Things are really getting desperate for the environmental community when they have to trot out Bill Ruckelshaus and Christine Todd Whitman to defend against an “assault” on “science” and the EPA. Ruckelshaus and Whitman, in the Washington Post this morning, warn against the “siege” of the EPA, by which they mean that Congress — those silly elected representatives who somehow think they get to govern — wishes to hold accountable a rogue agency that intends to extend regulations beyond the consent of our elected branches. Horrors!
The article, which has all the hallmarks of having been ghost-written for them by one of the big green organizations (high on rhetoric and sentimental slogans, very low on facts and serious analysis), raises red herrings not at issue and is deceptive in the extreme. Ruckelshaus served Presidents Nixon and Reagan fairly well, though he is the progenitor of one of the worst regulatory decisions ever: the complete ban on DDT. And about Whitman the less said the better. She was one of George W. Bush’s weakest appointments, whose unfitness for the EPA was demonstrated in an early press appearance when she mixed up greenhouse gases and climate change with ozone layer depletion.
The less-than-dynamic duo write:
As former administrators of the EPA, both under Republican presidents, we have observed firsthand rapid changes in scientific knowledge concerning the dangers posed by particular pollutants, including lead additives in gasoline, benzene and the impact of contaminants on our drinking-water supply. In each of these cases, the authority of our major environmental statutes was essential to protect public health and the most vulnerable members of our society, even in the face of remaining scientific debate. . .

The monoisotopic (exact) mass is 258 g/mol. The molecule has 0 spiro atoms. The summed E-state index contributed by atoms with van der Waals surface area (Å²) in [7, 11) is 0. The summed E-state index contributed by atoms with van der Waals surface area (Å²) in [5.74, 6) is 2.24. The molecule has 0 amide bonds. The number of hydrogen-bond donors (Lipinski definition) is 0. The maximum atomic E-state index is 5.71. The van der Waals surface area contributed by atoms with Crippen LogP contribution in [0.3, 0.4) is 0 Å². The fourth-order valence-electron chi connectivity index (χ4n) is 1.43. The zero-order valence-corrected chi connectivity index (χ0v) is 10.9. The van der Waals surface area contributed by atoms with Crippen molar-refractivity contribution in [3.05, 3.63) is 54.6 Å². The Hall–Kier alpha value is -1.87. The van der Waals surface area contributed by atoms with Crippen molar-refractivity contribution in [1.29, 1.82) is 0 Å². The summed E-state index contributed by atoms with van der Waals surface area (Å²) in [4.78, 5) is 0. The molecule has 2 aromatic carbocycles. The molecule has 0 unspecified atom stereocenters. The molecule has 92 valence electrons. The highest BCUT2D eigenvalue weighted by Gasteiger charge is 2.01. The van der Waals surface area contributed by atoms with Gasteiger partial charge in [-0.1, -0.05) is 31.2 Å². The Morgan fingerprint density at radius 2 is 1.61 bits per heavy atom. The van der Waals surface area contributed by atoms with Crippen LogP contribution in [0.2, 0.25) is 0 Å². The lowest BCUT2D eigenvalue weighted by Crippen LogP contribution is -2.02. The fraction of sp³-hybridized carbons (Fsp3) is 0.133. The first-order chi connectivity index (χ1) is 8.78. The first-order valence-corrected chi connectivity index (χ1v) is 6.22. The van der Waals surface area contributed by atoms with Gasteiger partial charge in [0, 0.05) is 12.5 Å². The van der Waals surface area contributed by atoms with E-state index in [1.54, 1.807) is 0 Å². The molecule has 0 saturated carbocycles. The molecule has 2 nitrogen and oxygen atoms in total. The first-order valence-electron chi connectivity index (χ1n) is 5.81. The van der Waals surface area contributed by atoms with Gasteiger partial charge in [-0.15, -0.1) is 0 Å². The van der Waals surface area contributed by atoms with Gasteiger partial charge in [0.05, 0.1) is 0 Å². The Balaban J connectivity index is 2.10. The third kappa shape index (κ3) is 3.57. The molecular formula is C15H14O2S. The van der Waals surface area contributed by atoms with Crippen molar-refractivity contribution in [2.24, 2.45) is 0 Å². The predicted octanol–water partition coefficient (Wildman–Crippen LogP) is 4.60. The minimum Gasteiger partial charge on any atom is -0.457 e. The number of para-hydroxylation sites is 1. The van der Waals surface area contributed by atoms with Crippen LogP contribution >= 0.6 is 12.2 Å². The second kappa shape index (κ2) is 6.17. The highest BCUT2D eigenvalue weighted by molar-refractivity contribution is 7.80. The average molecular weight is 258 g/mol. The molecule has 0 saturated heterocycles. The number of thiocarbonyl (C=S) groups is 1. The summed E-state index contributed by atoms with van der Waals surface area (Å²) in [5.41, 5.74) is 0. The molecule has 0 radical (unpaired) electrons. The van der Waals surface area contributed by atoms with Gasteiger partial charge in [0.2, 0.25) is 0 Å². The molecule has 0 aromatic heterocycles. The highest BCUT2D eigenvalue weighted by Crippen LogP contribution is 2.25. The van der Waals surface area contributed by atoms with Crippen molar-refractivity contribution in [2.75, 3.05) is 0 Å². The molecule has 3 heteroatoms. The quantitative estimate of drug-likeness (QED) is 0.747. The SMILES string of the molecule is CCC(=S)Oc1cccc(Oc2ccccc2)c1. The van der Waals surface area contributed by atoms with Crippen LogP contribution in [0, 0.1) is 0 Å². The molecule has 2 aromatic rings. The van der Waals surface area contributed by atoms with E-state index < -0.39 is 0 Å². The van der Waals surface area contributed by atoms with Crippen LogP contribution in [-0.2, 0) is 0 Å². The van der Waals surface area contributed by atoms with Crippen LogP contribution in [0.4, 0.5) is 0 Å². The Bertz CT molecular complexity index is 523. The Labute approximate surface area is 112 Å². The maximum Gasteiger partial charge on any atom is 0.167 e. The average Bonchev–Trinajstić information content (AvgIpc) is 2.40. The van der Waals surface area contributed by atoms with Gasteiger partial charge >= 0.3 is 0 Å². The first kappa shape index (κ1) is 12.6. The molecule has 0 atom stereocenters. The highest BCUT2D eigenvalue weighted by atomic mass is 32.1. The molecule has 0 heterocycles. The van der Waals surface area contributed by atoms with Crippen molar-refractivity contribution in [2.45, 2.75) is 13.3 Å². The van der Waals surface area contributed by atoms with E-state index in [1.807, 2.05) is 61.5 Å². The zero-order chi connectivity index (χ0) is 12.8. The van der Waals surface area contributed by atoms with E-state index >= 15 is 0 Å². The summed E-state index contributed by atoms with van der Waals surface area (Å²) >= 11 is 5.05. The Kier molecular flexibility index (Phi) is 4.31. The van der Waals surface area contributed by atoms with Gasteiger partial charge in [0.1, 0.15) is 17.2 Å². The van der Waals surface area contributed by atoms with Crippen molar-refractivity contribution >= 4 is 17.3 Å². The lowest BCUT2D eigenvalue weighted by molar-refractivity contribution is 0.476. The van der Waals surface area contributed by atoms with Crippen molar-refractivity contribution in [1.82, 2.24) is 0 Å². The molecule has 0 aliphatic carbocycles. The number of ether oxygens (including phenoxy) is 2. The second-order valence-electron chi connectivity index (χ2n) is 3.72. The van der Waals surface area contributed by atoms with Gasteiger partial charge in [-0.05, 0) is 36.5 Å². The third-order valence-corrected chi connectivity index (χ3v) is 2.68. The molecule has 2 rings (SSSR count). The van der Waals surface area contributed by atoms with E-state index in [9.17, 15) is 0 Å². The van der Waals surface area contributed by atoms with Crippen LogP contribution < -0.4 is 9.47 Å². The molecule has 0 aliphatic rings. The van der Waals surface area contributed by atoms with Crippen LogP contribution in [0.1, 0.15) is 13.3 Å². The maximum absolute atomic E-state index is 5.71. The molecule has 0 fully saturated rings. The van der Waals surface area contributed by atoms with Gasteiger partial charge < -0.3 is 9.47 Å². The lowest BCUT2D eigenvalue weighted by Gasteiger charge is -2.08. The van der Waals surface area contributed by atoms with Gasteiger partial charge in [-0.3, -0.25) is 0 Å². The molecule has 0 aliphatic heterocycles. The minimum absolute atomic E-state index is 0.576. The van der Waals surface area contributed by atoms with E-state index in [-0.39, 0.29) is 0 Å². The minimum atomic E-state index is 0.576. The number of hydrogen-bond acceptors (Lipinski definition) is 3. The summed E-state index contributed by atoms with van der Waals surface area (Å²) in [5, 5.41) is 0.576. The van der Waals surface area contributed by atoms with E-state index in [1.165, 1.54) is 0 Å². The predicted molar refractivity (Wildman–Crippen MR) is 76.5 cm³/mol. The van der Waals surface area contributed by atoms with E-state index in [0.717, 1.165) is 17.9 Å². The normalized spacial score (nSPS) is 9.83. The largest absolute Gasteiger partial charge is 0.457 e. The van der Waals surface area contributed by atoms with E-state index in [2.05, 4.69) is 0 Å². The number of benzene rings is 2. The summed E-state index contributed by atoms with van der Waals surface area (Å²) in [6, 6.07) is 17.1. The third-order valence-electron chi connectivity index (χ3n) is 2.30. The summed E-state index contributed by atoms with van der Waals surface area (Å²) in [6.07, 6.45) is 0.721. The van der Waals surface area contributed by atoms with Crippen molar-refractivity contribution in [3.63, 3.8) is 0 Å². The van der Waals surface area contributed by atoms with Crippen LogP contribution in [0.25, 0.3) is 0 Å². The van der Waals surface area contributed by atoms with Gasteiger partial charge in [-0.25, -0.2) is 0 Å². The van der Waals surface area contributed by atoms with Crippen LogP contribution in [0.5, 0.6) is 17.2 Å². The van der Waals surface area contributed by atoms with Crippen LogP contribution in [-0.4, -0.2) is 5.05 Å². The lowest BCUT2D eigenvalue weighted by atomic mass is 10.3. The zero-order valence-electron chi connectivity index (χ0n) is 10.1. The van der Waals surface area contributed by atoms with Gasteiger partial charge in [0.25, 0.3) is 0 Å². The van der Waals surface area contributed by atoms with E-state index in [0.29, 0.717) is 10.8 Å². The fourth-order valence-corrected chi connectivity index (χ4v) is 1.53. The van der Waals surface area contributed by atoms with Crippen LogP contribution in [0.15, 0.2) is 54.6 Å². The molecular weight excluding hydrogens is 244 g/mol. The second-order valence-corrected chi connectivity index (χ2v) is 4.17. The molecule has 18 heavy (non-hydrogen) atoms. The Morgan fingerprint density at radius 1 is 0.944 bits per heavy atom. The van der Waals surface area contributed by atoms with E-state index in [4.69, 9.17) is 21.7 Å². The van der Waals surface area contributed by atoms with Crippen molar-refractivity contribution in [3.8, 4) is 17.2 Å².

It has taken four decades to put in place the infrastructure to ensure that pollution is controlled through limitations on corporate, municipal and individual conduct. Dismantle that infrastructure today, and a new one would have to be created tomorrow at great expense and at great sacrifice to America’s public health and environment. The American public will not long stand for an end to regulations that have protected their health and quality of life.
Yet nothing being proposed in Congress at the moment would “dismantle” or even roll back any of these statutes or regulatory regimes. Current congressional action is targeted only at the proposed extension of the Clean Air Act to a domain that Congress never would have agreed to, and for which the architecture of the act is totally unsuited: greenhouse-gas emissions.
But the ultimate bankruptcy of the Ruckelshaus-Whitman piece can be seen in the old D.C. standby: Budget cuts will harm the environment!
Earlier this year, the House of Representatives approved a bill that would cut the EPA’s budget by nearly a third and in certain areas impede its ability to protect our air and water.
This unwittingly reveals the biggest defect of the regulatory state, at least as it applies to the environment—measuring activity in terms o inouts rather than outputs. Guess what? The EPA’s budget was cut sharply during the Reagan administration (when a fellow named Ruckelshaus ran it for a time). Guess what else: The decline in pollution accelerated under Reagan. Well, at least Ruckelshaus and Whitman are good recyclers.